What of standards more widely in the economy? Recently I have heard from a foreign professional of long experience in Vietnam that he is leaving the country because Vietnamisation is making the Vietnamese branch of his international company unprofitable. He had in fact tried ‘knowledge-transfer’, over many years, especially during Đổi Mới, when quality was an innocently and genuinely avowed goal, but it had not stuck, and the Vietnamese person now replacing him was incompetent. As another alarming example, English teachers remark that to make English acceptable lately it has somehow to be dressed as a Master of Business Administration, and the teaching even of ‘business English’, if such a thing really existed, is regarded as excruciating and futile.
A Vietnamese expert in Vietnamese hotel publicity thought that the world might just have to conform to Vietnamese ways. This put me in mind of a linguist whose paper I read at library, perhaps at the history museum at the HCMC zoo, who believed Vietnamese was a better language than English and might one day go global. At the moment Vietnam loses to the Philippines, for example, at English. And this is partly because Vietnamese marcoms have been convinced by teachers of baby-formula, proprietary English that they have a magnificent command of the language. You are up against it persuading them that an inclusive 40 minutes’ ‘back stress’ at the spa is at best hard to understand and at worst debilitating, and that ‘Cheer up!’ is an expression to use in a hospital, while that for a boutique beer is ‘Cheers!’, or ‘Bottoms up!’, the latter being the sort of vernacular that does not normally appear in the textbooks.
Is it futile to be looking for a basically European five-star standard in a country where not so long ago an English-language adviser to a Vietnamese magazine company was thought, because of his seemingly erroneous text corrections, not to be a native speaker, and where some resorts claim they have a ‘private beach’, without explaining how this can possibly jibe with the ‘socialist republic’? ‘Net’, or ‘nett’ is often understood to mean including service charge and tax, when a check with an Oxford dictionary would lead you to think it meant not including service charge and tax.


Should a waiter ask to take the bread-and-butter plate when the guest is engrossed in the curious leadership challenge by Mr Rudd? For the request was in fact made

While five-star international is certainly something of value to both inhabitants and foreigners, so is being an exotic destination. The other evening I asked a hotel employee who answered the phone what ‘role’ she played in the management. She replied that that would depend on what town I was calling from. Hotel staff are in many cases still no different from picturesque vendors of brooms in small, upper-Mekong towns, who, however many times you ask, ‘Is the broom made locally?’ always answer, ‘Ten thousand dongs.’ This morning, when the paper was two days old, not one day old, I asked the waiter what day it was. She had two answers: one was ‘The 16th’ and the other was ‘The day we don’t have the newspaper’. That is fascinating, even in a ‘five-star’, ‘international’ hotel.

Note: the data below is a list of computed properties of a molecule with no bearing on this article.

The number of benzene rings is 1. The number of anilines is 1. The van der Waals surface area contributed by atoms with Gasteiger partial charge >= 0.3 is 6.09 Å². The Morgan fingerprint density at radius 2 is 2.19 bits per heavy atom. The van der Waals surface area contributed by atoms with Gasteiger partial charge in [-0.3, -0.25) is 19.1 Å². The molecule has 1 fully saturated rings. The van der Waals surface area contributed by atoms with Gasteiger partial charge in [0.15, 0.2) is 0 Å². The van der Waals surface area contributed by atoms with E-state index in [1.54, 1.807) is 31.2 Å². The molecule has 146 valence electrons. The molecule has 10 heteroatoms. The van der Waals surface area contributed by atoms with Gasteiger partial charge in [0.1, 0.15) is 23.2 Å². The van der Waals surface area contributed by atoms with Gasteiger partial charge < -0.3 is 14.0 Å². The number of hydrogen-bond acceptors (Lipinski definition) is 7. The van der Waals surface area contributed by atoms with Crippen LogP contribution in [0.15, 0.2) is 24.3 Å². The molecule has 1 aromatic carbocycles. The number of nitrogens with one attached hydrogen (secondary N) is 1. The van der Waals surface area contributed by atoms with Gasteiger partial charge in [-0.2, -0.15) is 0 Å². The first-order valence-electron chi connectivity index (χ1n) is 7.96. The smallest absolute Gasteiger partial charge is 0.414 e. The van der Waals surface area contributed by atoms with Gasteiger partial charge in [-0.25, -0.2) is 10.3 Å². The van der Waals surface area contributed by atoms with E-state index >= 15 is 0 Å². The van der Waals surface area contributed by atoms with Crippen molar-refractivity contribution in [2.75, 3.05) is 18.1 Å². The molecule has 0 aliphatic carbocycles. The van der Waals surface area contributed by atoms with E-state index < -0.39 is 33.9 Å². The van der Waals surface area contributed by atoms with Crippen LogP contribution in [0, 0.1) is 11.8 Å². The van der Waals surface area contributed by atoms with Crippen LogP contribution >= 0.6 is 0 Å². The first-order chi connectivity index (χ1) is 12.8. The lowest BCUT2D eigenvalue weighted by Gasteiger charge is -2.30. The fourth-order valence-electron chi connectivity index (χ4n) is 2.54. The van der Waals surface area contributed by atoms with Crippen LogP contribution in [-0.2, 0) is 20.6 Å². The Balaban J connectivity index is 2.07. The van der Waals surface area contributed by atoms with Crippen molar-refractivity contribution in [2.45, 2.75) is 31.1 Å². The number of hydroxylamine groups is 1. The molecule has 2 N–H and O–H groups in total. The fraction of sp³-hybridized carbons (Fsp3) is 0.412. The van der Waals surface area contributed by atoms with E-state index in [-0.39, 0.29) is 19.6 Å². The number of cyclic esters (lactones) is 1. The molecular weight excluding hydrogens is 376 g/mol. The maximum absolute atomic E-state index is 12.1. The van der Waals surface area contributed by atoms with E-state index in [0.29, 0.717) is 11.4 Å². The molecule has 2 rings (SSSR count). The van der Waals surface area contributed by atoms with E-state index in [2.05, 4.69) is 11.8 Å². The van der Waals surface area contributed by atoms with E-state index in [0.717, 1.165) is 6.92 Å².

A Vietnamese familiar with hotels and the publicity for them told me the other day that there was a powerful rule in Vietnam that you needed to bargain. Another Vietnamese close to the hotel trade has reminded me it would be as hard for a Vietnamese not to haggle as it is for a European to get out of a Vietnamese hammock. That means we frequenters of buffets can’t just assume quality will remain the same or improve. If anything, quality will be lowered – until the customer fights back. The price (the shot for the moon), if it is not already hard to fathom, is hidden further with mentions of how much of a so-called reduction it is, as if there really had been a prevailing, steady room tariff, and not one that had been, to put it politely, hypothecated.
It was only after I had been in Vietnam for ten years that I began giving hotels my own price, and bargaining on line for a day or so before I booked. In fact, your Vietnamese holiday, or ‘adventure’, may well begin when you start contemplating it, and if are a tyro tourist you are not going to realise this and you are going to cry that you are being ripped off. You need to realise that what we call ‘ripping off’ is good, not bad, that the kind of achievement grandmothers give out candy for is getting something for nothing, which, again, is not a pejorative but just a cross-cultural difference. You just have to know that, like the badger, you can fight back. The ‘five-star’ question is compounded when not only do prices appear to be higher than elsewhere but are higher, based upon international surveying – nay, innocently stumbling upon things, on the ground, which is much more telling – by someone like Saigonsider H. T. Bathgate, who recently returned from two weeks on Guam with his pocketbook still half-full.